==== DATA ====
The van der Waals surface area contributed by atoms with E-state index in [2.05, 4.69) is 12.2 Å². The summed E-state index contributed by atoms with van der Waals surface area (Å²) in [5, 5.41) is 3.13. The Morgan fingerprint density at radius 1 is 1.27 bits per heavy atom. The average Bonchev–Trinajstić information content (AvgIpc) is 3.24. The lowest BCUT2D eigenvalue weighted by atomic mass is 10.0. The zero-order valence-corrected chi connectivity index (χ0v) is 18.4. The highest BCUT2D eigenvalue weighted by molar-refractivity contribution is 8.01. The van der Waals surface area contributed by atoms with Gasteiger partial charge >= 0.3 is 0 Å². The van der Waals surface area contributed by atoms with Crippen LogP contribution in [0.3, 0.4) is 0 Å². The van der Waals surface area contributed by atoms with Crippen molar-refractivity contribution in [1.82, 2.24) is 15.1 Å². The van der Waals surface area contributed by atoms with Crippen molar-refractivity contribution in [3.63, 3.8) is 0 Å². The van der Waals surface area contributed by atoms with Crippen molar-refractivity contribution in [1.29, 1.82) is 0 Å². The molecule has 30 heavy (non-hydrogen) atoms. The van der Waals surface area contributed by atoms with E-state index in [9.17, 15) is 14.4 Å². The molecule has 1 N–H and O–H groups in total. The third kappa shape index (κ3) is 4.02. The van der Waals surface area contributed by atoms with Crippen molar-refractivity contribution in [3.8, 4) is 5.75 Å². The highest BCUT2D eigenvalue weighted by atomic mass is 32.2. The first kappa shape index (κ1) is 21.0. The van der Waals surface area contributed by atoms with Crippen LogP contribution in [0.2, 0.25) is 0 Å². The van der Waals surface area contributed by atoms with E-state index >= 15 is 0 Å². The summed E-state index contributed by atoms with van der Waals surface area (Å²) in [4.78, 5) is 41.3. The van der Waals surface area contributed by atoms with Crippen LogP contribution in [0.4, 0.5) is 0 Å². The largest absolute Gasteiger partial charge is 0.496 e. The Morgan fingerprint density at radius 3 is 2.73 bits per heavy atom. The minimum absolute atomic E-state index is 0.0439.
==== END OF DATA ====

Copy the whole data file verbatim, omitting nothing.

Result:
The van der Waals surface area contributed by atoms with E-state index in [2.05, 4.69) is 12.2 Å². The summed E-state index contributed by atoms with van der Waals surface area (Å²) in [5, 5.41) is 3.13. The Morgan fingerprint density at radius 1 is 1.27 bits per heavy atom. The average Bonchev–Trinajstić information content (AvgIpc) is 3.24. The lowest BCUT2D eigenvalue weighted by atomic mass is 10.0. The zero-order valence-corrected chi connectivity index (χ0v) is 18.4. The highest BCUT2D eigenvalue weighted by molar-refractivity contribution is 8.01. The van der Waals surface area contributed by atoms with Gasteiger partial charge >= 0.3 is 0 Å². The van der Waals surface area contributed by atoms with Crippen LogP contribution in [0.3, 0.4) is 0 Å². The van der Waals surface area contributed by atoms with Crippen molar-refractivity contribution in [1.82, 2.24) is 15.1 Å². The van der Waals surface area contributed by atoms with Crippen molar-refractivity contribution in [3.63, 3.8) is 0 Å². The van der Waals surface area contributed by atoms with Crippen molar-refractivity contribution in [1.29, 1.82) is 0 Å². The molecule has 30 heavy (non-hydrogen) atoms. The van der Waals surface area contributed by atoms with E-state index in [9.17, 15) is 14.4 Å². The molecule has 1 N–H and O–H groups in total. The third kappa shape index (κ3) is 4.02. The van der Waals surface area contributed by atoms with Crippen molar-refractivity contribution in [3.8, 4) is 5.75 Å². The highest BCUT2D eigenvalue weighted by atomic mass is 32.2. The first kappa shape index (κ1) is 21.0. The van der Waals surface area contributed by atoms with Crippen LogP contribution in [0.2, 0.25) is 0 Å². The van der Waals surface area contributed by atoms with E-state index >= 15 is 0 Å². The summed E-state index contributed by atoms with van der Waals surface area (Å²) in [4.78, 5) is 41.3. The van der Waals surface area contributed by atoms with Crippen LogP contribution in [0.4, 0.5) is 0 Å². The largest absolute Gasteiger partial charge is 0.496 e. The Morgan fingerprint density at radius 3 is 2.73 bits per heavy atom. The minimum absolute atomic E-state index is 0.0439.